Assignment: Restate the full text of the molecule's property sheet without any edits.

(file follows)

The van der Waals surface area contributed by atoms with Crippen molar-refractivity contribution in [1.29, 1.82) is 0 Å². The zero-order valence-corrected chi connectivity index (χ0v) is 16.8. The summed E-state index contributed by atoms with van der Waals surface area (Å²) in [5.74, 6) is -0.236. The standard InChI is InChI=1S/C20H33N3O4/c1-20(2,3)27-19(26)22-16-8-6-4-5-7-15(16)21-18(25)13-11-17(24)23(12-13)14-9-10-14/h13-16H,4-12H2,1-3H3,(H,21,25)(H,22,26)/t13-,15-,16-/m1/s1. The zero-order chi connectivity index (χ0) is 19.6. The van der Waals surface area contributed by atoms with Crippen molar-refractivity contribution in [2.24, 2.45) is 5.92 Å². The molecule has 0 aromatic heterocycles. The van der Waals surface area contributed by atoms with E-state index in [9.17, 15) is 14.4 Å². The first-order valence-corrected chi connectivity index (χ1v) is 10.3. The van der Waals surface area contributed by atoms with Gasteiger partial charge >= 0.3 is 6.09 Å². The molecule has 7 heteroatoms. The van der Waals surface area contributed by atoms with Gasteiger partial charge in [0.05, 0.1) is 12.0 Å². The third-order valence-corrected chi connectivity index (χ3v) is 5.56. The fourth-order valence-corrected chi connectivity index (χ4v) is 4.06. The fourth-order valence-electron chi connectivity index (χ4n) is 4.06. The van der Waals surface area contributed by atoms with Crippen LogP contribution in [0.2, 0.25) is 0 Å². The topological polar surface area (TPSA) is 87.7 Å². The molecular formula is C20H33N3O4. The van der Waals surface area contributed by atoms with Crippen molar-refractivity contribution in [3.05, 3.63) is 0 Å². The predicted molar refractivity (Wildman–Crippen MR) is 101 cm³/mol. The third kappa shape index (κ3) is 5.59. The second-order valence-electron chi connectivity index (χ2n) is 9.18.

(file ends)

The van der Waals surface area contributed by atoms with Crippen molar-refractivity contribution in [1.29, 1.82) is 0 Å². The zero-order valence-corrected chi connectivity index (χ0v) is 16.8. The summed E-state index contributed by atoms with van der Waals surface area (Å²) in [5.74, 6) is -0.236. The standard InChI is InChI=1S/C20H33N3O4/c1-20(2,3)27-19(26)22-16-8-6-4-5-7-15(16)21-18(25)13-11-17(24)23(12-13)14-9-10-14/h13-16H,4-12H2,1-3H3,(H,21,25)(H,22,26)/t13-,15-,16-/m1/s1. The zero-order chi connectivity index (χ0) is 19.6. The van der Waals surface area contributed by atoms with Crippen molar-refractivity contribution in [2.24, 2.45) is 5.92 Å². The molecule has 0 aromatic heterocycles. The van der Waals surface area contributed by atoms with E-state index in [9.17, 15) is 14.4 Å². The first-order valence-corrected chi connectivity index (χ1v) is 10.3. The van der Waals surface area contributed by atoms with Gasteiger partial charge >= 0.3 is 6.09 Å². The molecule has 7 heteroatoms. The van der Waals surface area contributed by atoms with Gasteiger partial charge in [0.05, 0.1) is 12.0 Å². The third-order valence-corrected chi connectivity index (χ3v) is 5.56. The fourth-order valence-corrected chi connectivity index (χ4v) is 4.06. The fourth-order valence-electron chi connectivity index (χ4n) is 4.06. The van der Waals surface area contributed by atoms with Crippen LogP contribution in [0.2, 0.25) is 0 Å². The topological polar surface area (TPSA) is 87.7 Å². The molecular formula is C20H33N3O4. The van der Waals surface area contributed by atoms with Crippen molar-refractivity contribution in [3.05, 3.63) is 0 Å². The predicted molar refractivity (Wildman–Crippen MR) is 101 cm³/mol. The third kappa shape index (κ3) is 5.59. The second-order valence-electron chi connectivity index (χ2n) is 9.18.